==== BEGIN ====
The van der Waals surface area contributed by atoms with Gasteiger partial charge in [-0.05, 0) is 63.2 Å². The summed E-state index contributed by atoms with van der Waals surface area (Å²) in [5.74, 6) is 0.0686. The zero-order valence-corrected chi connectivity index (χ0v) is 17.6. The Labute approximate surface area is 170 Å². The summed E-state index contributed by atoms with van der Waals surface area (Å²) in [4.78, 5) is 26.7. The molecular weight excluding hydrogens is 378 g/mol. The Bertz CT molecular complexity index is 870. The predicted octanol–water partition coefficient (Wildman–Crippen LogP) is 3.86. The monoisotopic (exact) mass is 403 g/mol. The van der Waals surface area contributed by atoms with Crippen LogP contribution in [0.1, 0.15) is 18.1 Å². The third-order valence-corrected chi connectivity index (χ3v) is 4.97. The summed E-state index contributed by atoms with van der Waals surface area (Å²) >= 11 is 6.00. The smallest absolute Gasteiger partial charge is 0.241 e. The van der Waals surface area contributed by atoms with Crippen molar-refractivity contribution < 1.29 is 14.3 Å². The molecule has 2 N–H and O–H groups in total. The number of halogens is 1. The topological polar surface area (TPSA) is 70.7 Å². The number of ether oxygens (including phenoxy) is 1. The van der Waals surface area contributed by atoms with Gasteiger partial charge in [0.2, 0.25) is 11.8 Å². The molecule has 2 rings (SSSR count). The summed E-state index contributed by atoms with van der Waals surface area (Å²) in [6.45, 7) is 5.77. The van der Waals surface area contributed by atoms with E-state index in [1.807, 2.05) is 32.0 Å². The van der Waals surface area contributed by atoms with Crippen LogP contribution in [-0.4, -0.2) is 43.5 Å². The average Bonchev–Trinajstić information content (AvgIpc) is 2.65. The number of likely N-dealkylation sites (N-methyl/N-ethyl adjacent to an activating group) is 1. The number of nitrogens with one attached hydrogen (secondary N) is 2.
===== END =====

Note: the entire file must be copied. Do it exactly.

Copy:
The van der Waals surface area contributed by atoms with Gasteiger partial charge in [-0.05, 0) is 63.2 Å². The summed E-state index contributed by atoms with van der Waals surface area (Å²) in [5.74, 6) is 0.0686. The zero-order valence-corrected chi connectivity index (χ0v) is 17.6. The Labute approximate surface area is 170 Å². The summed E-state index contributed by atoms with van der Waals surface area (Å²) in [4.78, 5) is 26.7. The molecular weight excluding hydrogens is 378 g/mol. The Bertz CT molecular complexity index is 870. The predicted octanol–water partition coefficient (Wildman–Crippen LogP) is 3.86. The monoisotopic (exact) mass is 403 g/mol. The van der Waals surface area contributed by atoms with Crippen LogP contribution in [0.1, 0.15) is 18.1 Å². The third-order valence-corrected chi connectivity index (χ3v) is 4.97. The summed E-state index contributed by atoms with van der Waals surface area (Å²) >= 11 is 6.00. The smallest absolute Gasteiger partial charge is 0.241 e. The van der Waals surface area contributed by atoms with Crippen molar-refractivity contribution < 1.29 is 14.3 Å². The molecule has 2 N–H and O–H groups in total. The number of halogens is 1. The topological polar surface area (TPSA) is 70.7 Å². The number of ether oxygens (including phenoxy) is 1. The van der Waals surface area contributed by atoms with Gasteiger partial charge in [0.2, 0.25) is 11.8 Å². The molecule has 2 rings (SSSR count). The summed E-state index contributed by atoms with van der Waals surface area (Å²) in [6.45, 7) is 5.77. The van der Waals surface area contributed by atoms with E-state index in [1.807, 2.05) is 32.0 Å². The van der Waals surface area contributed by atoms with Crippen LogP contribution in [-0.4, -0.2) is 43.5 Å². The average Bonchev–Trinajstić information content (AvgIpc) is 2.65. The number of likely N-dealkylation sites (N-methyl/N-ethyl adjacent to an activating group) is 1. The number of nitrogens with one attached hydrogen (secondary N) is 2.